KANSAS CITY — The wording cannot be changed just three weeks before Missouri's primary election on a ballot measure asking voters to declare in the state Constitution that the right to bear arms is "unalienable," the state Supreme Court ruled Friday.
The court dismissed an appeal by opponents of the gun measure, saying a state law forbids the court from making changes to ballot measures within six weeks of an election.
The ruling means the wording will not be changed on Proposed Constitutional Amendment 5, which will go before voters on Aug. 5.
Soon after the amendment was officially certified for the August ballot on June 13, opponents filed two separate lawsuits challenging its wording. Those suits, filed by prosecutors from St. Louis and Kansas City, the St. Louis police chief and a gun-control activist, later were consolidated by a trial judge.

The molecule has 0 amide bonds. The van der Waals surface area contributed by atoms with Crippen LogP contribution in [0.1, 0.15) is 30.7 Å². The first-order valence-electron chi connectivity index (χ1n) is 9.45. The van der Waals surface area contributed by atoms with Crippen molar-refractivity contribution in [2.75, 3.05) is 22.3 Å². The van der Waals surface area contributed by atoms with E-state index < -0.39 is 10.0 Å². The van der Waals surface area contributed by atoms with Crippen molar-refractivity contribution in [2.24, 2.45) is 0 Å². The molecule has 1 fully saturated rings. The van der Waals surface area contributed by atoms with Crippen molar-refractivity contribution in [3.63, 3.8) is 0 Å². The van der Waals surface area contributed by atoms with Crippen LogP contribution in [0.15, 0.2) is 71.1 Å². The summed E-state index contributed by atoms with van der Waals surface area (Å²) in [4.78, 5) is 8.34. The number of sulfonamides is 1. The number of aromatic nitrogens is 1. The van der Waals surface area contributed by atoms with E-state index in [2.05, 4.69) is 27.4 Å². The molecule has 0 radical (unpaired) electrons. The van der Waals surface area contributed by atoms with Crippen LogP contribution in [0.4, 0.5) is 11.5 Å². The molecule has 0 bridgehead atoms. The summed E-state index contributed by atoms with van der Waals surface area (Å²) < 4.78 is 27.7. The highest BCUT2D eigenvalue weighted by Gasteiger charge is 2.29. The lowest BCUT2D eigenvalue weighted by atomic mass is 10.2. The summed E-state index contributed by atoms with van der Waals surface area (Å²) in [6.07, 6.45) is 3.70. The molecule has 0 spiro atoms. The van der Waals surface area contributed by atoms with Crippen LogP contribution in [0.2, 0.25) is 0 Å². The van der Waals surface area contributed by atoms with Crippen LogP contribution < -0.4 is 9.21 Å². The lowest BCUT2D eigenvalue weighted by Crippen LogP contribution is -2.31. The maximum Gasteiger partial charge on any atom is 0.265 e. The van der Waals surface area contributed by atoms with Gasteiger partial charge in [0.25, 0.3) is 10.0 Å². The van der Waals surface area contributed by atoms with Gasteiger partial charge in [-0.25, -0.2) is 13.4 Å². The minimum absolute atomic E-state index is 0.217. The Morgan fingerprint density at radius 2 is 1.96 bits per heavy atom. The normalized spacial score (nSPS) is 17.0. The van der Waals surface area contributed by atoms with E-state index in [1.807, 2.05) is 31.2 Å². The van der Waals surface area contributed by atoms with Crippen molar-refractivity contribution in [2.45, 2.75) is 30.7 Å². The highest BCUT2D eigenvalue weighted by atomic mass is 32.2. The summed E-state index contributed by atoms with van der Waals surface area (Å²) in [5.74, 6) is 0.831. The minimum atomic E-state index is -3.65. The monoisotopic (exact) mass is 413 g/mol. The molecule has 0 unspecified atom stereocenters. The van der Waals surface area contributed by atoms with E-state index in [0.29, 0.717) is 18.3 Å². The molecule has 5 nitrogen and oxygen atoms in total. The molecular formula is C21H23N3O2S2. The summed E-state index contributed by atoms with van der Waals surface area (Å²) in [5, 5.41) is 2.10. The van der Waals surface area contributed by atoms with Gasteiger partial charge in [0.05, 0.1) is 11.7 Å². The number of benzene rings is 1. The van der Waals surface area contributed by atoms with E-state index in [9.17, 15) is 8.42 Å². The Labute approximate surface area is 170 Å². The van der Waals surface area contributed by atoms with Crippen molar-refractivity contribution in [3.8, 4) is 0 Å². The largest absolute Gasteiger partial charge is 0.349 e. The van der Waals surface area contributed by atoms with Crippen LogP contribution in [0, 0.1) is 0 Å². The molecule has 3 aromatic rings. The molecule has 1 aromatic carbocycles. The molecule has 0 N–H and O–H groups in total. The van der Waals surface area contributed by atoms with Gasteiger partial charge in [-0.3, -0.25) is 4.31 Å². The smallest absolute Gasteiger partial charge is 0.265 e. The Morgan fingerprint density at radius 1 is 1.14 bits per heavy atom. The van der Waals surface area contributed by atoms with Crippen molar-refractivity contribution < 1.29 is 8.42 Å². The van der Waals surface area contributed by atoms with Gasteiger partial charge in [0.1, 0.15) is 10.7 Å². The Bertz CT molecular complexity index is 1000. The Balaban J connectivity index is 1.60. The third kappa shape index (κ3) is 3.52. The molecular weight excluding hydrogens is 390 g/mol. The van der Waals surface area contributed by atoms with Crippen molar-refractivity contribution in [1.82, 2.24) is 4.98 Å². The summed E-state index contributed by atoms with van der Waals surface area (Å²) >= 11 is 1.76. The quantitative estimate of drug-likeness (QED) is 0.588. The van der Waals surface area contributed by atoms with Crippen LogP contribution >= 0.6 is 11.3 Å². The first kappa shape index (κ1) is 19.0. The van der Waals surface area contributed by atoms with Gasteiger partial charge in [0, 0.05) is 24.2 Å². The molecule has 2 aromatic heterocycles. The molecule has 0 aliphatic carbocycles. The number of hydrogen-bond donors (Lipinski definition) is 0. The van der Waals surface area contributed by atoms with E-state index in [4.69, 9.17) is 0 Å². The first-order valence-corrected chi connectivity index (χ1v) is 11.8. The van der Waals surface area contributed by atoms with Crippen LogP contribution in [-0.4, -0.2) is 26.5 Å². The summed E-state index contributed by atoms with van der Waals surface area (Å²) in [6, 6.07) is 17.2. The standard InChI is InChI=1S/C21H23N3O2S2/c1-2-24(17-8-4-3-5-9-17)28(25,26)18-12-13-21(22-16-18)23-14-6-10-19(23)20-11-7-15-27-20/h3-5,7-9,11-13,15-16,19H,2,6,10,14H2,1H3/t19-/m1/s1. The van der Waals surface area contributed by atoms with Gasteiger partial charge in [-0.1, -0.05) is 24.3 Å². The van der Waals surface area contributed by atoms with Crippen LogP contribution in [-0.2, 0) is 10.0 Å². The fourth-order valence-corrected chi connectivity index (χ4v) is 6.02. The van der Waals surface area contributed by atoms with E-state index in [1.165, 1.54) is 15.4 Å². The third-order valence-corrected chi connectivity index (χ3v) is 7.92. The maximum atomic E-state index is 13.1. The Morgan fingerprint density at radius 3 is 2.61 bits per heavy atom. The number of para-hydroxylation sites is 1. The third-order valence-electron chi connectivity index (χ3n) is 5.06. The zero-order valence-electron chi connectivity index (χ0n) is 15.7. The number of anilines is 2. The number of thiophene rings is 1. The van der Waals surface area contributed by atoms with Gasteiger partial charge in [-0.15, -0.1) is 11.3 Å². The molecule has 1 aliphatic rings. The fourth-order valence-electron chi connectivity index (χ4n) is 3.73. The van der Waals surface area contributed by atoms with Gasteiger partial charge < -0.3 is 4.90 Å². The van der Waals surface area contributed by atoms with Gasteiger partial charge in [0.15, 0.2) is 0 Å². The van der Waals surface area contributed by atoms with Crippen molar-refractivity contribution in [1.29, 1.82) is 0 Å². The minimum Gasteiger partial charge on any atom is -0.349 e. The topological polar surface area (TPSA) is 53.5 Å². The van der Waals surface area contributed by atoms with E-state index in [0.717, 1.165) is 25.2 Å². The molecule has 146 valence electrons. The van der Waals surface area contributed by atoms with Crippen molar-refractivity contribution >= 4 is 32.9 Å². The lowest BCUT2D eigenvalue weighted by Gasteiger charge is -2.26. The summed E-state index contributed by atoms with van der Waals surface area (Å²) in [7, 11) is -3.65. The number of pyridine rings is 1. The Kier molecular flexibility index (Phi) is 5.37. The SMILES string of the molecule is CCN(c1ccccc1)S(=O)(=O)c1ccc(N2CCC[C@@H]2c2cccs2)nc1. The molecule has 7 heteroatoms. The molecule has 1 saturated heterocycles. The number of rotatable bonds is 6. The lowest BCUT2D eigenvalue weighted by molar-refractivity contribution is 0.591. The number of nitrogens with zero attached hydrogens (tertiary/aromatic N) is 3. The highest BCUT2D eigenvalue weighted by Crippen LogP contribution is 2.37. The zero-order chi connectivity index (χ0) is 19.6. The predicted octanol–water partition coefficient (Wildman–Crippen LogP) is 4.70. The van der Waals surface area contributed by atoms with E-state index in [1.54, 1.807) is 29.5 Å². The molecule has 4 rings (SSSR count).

Opponents said the ballot wording failed to mention other significant changes, including that gun-control measures would become subject to tougher legal scrutiny and that a current constitutional provision allowing restrictions on concealed guns would be repealed.
Cole County Circuit Judge Jon Beetem dismissed the legal challenge July 1. In its ruling Friday, the Supreme Court agreed it was bound by that law and dismissed the appeal.
The justices said there are good reasons for the six-week restriction, including the need to print and distribute ballots to absentee voters and to overseas military voters 45 days in advance.